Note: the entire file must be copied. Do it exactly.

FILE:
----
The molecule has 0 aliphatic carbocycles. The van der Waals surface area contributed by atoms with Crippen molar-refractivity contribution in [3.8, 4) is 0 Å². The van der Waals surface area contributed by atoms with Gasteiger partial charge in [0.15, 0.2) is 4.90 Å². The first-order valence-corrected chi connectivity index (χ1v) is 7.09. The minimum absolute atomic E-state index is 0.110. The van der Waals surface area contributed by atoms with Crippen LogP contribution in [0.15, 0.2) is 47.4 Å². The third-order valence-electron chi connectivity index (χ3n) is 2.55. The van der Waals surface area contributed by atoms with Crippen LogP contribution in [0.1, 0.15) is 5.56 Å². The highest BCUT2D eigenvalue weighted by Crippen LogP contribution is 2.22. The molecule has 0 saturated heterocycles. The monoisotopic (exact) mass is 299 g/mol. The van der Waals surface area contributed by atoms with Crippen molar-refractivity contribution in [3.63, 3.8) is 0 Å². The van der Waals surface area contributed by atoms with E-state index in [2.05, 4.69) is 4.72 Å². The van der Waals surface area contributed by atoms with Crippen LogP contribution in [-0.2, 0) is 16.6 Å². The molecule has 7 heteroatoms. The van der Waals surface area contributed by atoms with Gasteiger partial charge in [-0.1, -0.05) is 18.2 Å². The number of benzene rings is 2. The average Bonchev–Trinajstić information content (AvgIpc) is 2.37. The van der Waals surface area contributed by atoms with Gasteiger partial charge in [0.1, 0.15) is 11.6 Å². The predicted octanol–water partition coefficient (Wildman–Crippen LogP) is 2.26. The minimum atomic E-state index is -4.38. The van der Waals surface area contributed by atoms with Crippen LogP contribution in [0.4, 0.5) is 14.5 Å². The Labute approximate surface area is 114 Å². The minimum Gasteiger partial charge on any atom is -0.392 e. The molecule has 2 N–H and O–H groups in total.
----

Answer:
The molecule has 0 aliphatic carbocycles. The van der Waals surface area contributed by atoms with Crippen molar-refractivity contribution in [3.8, 4) is 0 Å². The van der Waals surface area contributed by atoms with Gasteiger partial charge in [0.15, 0.2) is 4.90 Å². The first-order valence-corrected chi connectivity index (χ1v) is 7.09. The minimum absolute atomic E-state index is 0.110. The van der Waals surface area contributed by atoms with Crippen LogP contribution in [0.15, 0.2) is 47.4 Å². The third-order valence-electron chi connectivity index (χ3n) is 2.55. The van der Waals surface area contributed by atoms with Crippen LogP contribution in [0.1, 0.15) is 5.56 Å². The highest BCUT2D eigenvalue weighted by Crippen LogP contribution is 2.22. The molecule has 0 saturated heterocycles. The monoisotopic (exact) mass is 299 g/mol. The van der Waals surface area contributed by atoms with Crippen molar-refractivity contribution in [3.63, 3.8) is 0 Å². The van der Waals surface area contributed by atoms with E-state index in [2.05, 4.69) is 4.72 Å². The van der Waals surface area contributed by atoms with Crippen LogP contribution in [-0.2, 0) is 16.6 Å². The molecule has 7 heteroatoms. The van der Waals surface area contributed by atoms with Gasteiger partial charge in [-0.1, -0.05) is 18.2 Å². The number of benzene rings is 2. The average Bonchev–Trinajstić information content (AvgIpc) is 2.37. The van der Waals surface area contributed by atoms with Gasteiger partial charge in [0.1, 0.15) is 11.6 Å². The predicted octanol–water partition coefficient (Wildman–Crippen LogP) is 2.26. The minimum atomic E-state index is -4.38. The van der Waals surface area contributed by atoms with Crippen LogP contribution in [0.4, 0.5) is 14.5 Å². The Labute approximate surface area is 114 Å². The minimum Gasteiger partial charge on any atom is -0.392 e. The molecule has 2 N–H and O–H groups in total.